noun, the most important part of a thing, the essence; from the
Latin cor, meaning heart.
This Views Guest Column
December 30, 2002
Right-Wing Media Bias?
E.J. Dionne claims
the right has won the media-bias argument, even though he denies that it
existed in the first place:
To the extent that there has been a bias in the establishment media,
it has been less a liberal tilt than a preference for the values of the
educated, professional class which, surprise, surprise, is roughly
the class position of most journalists.
This meant that on social
and cultural issues abortion and religion come to mind journalism
was not particularly hospitable to conservative voices. But on economic
issues especially free trade and balanced budgets the press tilted
toward the center or even toward moderate conservatism. You might say
that the two groups most likely to be mistreated by the media were
religious conservatives and trade unionists.
What an arrogant and evasive passage. The values of the educated,
professional class reflect the sort of elitist liberalism that
conservatives have bemoaned for decades. Calling it something that sounds
prettier doesnt change that. And if youve got a group of so-called
objective journalists who vote Democratic at something like an
80-percent clip, isnt that a problem? As for Dionnes bit on social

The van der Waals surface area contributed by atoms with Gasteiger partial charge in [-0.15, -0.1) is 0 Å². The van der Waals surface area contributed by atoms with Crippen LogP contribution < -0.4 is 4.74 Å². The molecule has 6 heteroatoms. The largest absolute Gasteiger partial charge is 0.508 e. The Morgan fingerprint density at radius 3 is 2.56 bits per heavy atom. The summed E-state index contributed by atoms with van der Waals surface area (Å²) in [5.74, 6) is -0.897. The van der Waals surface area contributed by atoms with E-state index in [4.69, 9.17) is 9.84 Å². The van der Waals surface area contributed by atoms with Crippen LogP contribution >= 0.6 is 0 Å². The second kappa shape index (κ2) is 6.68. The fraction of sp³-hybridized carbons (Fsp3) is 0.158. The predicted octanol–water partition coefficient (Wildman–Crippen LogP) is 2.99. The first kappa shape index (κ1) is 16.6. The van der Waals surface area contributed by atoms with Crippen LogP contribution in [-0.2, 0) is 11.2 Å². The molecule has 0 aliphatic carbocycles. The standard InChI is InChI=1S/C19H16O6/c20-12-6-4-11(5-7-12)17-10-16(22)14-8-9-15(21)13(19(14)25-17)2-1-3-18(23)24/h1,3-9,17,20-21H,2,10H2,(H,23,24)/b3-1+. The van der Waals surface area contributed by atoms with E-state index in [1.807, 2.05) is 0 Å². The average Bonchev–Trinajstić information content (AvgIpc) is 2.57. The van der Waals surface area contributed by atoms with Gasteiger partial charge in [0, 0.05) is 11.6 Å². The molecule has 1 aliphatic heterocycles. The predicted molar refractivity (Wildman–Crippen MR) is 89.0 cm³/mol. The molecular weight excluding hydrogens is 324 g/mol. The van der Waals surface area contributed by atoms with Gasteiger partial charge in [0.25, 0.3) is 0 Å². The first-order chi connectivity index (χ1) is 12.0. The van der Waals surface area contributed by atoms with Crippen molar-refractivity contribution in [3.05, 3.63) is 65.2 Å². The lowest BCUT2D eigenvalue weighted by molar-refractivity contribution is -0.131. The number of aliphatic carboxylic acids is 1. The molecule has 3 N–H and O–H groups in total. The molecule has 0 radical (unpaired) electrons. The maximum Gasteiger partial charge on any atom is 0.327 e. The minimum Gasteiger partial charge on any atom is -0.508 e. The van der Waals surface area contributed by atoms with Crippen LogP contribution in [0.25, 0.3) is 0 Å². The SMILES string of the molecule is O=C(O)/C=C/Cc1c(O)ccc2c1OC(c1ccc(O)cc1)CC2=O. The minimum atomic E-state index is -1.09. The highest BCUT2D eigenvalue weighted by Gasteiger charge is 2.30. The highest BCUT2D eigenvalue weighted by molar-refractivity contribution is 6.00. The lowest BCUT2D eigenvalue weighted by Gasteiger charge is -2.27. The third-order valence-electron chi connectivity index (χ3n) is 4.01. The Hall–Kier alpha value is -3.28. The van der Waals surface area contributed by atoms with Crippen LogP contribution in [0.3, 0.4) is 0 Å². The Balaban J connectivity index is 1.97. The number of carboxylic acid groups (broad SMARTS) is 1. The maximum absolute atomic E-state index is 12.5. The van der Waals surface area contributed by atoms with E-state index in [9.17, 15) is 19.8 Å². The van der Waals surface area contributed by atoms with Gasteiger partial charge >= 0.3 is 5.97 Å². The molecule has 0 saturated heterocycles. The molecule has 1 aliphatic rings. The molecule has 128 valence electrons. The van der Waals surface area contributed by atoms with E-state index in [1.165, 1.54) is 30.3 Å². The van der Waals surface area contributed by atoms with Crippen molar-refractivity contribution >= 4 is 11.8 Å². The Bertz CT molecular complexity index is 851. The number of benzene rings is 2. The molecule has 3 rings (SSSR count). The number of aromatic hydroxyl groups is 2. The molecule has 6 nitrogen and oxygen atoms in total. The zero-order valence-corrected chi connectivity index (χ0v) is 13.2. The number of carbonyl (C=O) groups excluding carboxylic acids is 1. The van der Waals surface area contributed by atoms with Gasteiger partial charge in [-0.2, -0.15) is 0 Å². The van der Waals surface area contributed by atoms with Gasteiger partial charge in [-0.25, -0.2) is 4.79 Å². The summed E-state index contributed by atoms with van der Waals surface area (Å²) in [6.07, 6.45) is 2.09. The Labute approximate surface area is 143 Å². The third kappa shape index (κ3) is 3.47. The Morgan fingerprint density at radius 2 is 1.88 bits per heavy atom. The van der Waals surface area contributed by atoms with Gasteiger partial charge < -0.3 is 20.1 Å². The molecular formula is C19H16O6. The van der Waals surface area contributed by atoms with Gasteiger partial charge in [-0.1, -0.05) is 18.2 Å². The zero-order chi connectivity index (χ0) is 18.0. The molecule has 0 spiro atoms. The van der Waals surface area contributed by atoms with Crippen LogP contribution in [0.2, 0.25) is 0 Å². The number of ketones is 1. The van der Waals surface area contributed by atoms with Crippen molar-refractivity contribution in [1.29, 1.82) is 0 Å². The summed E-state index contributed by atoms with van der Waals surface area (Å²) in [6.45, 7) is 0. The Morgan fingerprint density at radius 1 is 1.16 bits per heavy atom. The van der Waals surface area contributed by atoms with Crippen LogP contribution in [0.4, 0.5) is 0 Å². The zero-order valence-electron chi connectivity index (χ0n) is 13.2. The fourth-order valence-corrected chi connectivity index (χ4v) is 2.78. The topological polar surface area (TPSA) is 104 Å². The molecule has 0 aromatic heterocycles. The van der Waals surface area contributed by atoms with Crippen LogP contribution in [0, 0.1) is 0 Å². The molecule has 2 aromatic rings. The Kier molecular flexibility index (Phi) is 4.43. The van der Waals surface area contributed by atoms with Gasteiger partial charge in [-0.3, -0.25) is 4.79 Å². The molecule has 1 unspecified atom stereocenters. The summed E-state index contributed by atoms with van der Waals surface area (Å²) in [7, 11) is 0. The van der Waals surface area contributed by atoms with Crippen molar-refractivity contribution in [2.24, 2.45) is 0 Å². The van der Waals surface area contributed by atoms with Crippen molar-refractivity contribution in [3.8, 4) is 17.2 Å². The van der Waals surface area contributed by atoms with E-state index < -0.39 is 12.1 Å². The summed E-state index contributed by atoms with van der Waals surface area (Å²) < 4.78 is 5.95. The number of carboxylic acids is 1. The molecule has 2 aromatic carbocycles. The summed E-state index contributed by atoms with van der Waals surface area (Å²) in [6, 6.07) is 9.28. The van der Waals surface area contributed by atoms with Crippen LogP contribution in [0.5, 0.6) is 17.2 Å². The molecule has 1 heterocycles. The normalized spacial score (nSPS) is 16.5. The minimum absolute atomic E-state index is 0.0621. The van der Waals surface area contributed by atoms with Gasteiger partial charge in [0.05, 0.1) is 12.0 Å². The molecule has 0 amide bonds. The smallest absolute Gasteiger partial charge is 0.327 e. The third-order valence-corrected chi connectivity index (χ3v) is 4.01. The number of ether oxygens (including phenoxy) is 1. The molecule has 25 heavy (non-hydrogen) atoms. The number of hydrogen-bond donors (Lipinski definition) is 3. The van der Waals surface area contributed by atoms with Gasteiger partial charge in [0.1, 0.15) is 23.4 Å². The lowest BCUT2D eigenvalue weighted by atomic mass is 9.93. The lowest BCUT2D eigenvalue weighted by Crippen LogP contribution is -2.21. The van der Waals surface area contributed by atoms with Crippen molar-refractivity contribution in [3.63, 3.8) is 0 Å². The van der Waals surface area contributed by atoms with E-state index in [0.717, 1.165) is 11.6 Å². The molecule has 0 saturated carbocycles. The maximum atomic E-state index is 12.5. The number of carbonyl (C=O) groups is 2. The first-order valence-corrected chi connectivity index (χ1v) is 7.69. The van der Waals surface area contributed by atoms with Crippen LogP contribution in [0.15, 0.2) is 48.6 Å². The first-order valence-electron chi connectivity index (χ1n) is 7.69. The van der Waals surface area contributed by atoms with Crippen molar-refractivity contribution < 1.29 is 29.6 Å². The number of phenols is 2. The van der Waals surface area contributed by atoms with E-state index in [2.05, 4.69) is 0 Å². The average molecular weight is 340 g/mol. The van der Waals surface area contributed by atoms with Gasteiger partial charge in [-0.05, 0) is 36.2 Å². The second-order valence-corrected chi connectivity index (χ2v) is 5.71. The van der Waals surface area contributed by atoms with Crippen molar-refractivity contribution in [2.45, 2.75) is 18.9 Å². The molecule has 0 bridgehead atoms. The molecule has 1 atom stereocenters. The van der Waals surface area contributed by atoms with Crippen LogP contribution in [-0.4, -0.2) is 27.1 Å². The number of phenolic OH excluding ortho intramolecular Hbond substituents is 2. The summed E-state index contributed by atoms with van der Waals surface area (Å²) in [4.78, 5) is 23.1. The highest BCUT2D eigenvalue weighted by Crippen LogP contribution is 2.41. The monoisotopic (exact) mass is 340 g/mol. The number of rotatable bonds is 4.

issues, well, what he leaves out is as important as what he puts in.
Dionne is right about abortion and religion not getting covered properly.
But how about affirmative action (especially the horrendous coverage of
Proposition 209 in California) or virtually any story that touches on race? How about
immigration? Or homosexuality? Or AIDS? Apparently, those controversial
and divisive issues dont count in Dionnes reckoning.
As for the
economic angle, well, most of the liberal journalists I work with want
their 401(k) to do well. They like their Volvos with their Visualize
World Peace bumper stickers, and they love their Crate & Barrel home
decor. But that doesnt make them eligible for membership in the Cato
Institute. Theres a lot of evidence that even liberal journalists, much
like liberal politicians, will argue for balanced budgets and responsible
government spending while crusading against cuts to social programs. (Mickey Kaus, a liberal, has been
faithfully documenting big medias resistance to any evidence of progress
in welfare reform for a couple of years now.)
And once again, let
me repeat: Conservatives are glad to be finally getting a fair shake in
the field of punditry. Indeed, most of the intellectually engaging and
entertaining writers on editorial pages these days come from the right.
But conservatives (and a few liberals) also agree that a huge amount of
bias slips into straight news coverage, often in the form of supplying
context to a story. (The New York Times is notorious for doing
this, and is rightfully blasted for it by its many critics.) Hell, I
closely read dozens of stories every week that go into our newspaper. Does
screaming left-leaning bias leap out from every story? Of course not, and
I believe conservatives hurt their case by suggesting that it does. But
theres still enough to cause concern and to make me grumble as I push the